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Girl Playing Tackle Football Leads to Fight Between Coaches

A local Boys & Girls Club in Colorado is living up to its name, allowing a girl to play tackle football alongside the boys. But another coach didn't like the idea of boys hitting a girl -- and that allegedly led to him getting hit instead.

It all started when Nate Hernandez, the Boys & Girls coach, scheduled a game with Eaton Middle School. According to Eaton Coach Shawn Mills, he told Hernandez he had notified his players' parents that Boys & Girls had a female player. The parents objected, claiming it was against their religious beliefs to hit a girl.

But on Monday, when Hernandez showed up with his team, including 11-year-old Makayla Crespin, Mills refused to let his team take the field. Hernandez and Makayla, who is Hernandez's niece, appoached Mills.

ABC News reports that according to a police report of the incident, Hernandez said to Mills, "You tell her why your team doesn't want her to play." When Mills said he told Hernandez that this wasn't the "time or place" to discuss it and stated that the game would not be played if Crespin was on the field, Mills claimed Hernandez began to call him names and swear at him. Then Hernandez punched Mills, according to the report.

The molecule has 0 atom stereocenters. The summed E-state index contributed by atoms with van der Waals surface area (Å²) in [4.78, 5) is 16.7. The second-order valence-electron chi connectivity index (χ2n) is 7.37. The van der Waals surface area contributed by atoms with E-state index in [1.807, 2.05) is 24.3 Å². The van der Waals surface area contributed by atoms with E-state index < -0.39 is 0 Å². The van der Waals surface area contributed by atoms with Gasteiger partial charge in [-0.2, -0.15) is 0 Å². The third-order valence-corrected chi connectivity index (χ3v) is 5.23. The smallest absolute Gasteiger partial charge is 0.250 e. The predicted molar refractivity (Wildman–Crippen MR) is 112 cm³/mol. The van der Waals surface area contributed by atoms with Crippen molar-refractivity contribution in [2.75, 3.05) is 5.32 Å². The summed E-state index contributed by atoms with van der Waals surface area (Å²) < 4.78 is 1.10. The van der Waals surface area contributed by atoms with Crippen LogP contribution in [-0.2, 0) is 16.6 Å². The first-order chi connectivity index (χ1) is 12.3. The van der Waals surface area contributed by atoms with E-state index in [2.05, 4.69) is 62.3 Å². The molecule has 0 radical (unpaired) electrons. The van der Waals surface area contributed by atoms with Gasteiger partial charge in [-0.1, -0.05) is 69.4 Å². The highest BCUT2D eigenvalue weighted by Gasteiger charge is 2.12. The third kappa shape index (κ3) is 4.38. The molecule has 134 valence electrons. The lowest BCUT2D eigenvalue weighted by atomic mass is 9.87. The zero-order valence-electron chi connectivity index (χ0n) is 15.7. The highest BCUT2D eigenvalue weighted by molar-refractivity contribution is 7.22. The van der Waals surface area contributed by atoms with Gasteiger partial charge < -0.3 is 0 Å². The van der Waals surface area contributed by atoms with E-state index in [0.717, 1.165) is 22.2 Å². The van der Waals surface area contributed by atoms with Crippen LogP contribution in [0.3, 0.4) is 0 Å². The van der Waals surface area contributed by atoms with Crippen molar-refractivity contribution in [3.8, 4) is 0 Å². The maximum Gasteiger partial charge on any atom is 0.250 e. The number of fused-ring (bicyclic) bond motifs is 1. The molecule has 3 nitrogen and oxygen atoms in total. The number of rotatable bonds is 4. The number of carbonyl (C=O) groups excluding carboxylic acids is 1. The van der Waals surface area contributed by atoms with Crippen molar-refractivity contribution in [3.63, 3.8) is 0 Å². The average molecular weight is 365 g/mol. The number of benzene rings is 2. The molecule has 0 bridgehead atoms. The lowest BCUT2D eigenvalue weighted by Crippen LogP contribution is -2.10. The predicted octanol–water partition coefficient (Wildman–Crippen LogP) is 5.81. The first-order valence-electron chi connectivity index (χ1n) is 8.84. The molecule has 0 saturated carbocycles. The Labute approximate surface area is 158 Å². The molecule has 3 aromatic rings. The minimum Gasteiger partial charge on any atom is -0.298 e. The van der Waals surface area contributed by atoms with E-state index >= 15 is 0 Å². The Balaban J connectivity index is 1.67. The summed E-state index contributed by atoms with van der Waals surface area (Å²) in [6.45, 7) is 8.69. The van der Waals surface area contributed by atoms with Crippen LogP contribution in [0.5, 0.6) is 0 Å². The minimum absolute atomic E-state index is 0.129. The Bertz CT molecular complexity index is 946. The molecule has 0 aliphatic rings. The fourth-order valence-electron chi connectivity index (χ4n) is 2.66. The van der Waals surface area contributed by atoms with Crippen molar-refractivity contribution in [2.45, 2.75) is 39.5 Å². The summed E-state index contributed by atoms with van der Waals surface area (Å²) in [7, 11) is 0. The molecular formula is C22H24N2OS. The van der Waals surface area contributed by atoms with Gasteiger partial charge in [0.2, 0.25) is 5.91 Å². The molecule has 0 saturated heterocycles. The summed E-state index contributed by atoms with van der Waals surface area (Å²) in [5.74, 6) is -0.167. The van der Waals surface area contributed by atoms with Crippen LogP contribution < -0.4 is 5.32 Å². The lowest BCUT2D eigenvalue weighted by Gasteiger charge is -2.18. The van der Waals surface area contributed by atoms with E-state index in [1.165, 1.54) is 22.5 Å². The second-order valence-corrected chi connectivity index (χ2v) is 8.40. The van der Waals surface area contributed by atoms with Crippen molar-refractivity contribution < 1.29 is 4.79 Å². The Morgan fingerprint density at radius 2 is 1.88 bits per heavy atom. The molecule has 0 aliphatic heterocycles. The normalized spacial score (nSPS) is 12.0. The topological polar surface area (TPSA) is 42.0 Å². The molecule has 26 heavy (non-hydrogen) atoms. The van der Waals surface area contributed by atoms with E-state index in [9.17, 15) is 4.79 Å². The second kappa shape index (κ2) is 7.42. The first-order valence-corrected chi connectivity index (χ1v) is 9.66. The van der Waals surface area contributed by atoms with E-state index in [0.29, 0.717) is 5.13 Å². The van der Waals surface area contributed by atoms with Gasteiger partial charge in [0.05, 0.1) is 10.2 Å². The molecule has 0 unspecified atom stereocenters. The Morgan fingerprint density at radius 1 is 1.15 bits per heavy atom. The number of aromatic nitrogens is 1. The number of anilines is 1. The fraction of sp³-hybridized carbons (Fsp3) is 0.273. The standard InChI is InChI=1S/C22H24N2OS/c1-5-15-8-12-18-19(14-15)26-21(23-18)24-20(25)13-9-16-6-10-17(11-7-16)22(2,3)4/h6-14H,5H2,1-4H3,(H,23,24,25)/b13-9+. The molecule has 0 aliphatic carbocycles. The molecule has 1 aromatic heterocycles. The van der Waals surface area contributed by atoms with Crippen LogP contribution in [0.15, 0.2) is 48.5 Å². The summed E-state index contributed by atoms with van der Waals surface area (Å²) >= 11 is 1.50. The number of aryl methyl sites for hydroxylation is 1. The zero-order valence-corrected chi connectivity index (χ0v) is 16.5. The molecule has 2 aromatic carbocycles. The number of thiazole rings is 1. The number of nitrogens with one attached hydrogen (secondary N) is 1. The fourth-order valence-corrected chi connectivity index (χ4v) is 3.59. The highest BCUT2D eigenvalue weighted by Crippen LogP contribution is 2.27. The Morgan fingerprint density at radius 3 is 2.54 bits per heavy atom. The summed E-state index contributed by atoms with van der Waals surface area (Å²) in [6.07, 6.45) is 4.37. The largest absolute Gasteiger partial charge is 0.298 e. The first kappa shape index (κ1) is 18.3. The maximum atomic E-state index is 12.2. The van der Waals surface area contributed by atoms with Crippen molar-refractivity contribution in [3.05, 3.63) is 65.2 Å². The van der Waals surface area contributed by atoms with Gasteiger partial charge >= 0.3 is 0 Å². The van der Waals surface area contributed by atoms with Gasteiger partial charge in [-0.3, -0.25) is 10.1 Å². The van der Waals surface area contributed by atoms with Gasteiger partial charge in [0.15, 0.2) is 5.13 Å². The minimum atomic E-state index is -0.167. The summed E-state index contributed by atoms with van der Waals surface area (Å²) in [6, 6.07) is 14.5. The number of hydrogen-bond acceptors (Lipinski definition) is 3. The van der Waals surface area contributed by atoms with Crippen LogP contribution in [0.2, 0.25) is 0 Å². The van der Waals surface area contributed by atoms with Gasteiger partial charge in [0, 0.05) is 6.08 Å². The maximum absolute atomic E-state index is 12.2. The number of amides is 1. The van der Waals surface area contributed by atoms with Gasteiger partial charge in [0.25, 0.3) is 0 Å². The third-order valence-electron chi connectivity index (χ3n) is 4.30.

Mills declined to press charges against Hernandez, but Hernandez has been suspended from coaching duties, according to the Denver Post.

"I feel strongly about what I did," Hernandez said. "I think it's not right [I was suspended from games] but they have to do what they have to."

In an interview with ABC News' Denver affiliate 7News, Makayla said that she was upset by the fight and by Eaton's refusal to play. "It really hurt my feelings," said Makayla, "Because girls can do the same as boys."

Greg Kimbrough, the executive director of the Boys & Girls Club, told 7News that he hopes the incident doesn't discourage Makayla from playing in the future. "She needs to keep participating," he said, pointing out that other teams at the club have girls and that he's never run into this type of problem before.

"I applaud her and her willingness to step out onto the football field," said Kimbrough. "This event had less to do with Makayla playing football and more to do with adults handling themselves inappropriately."


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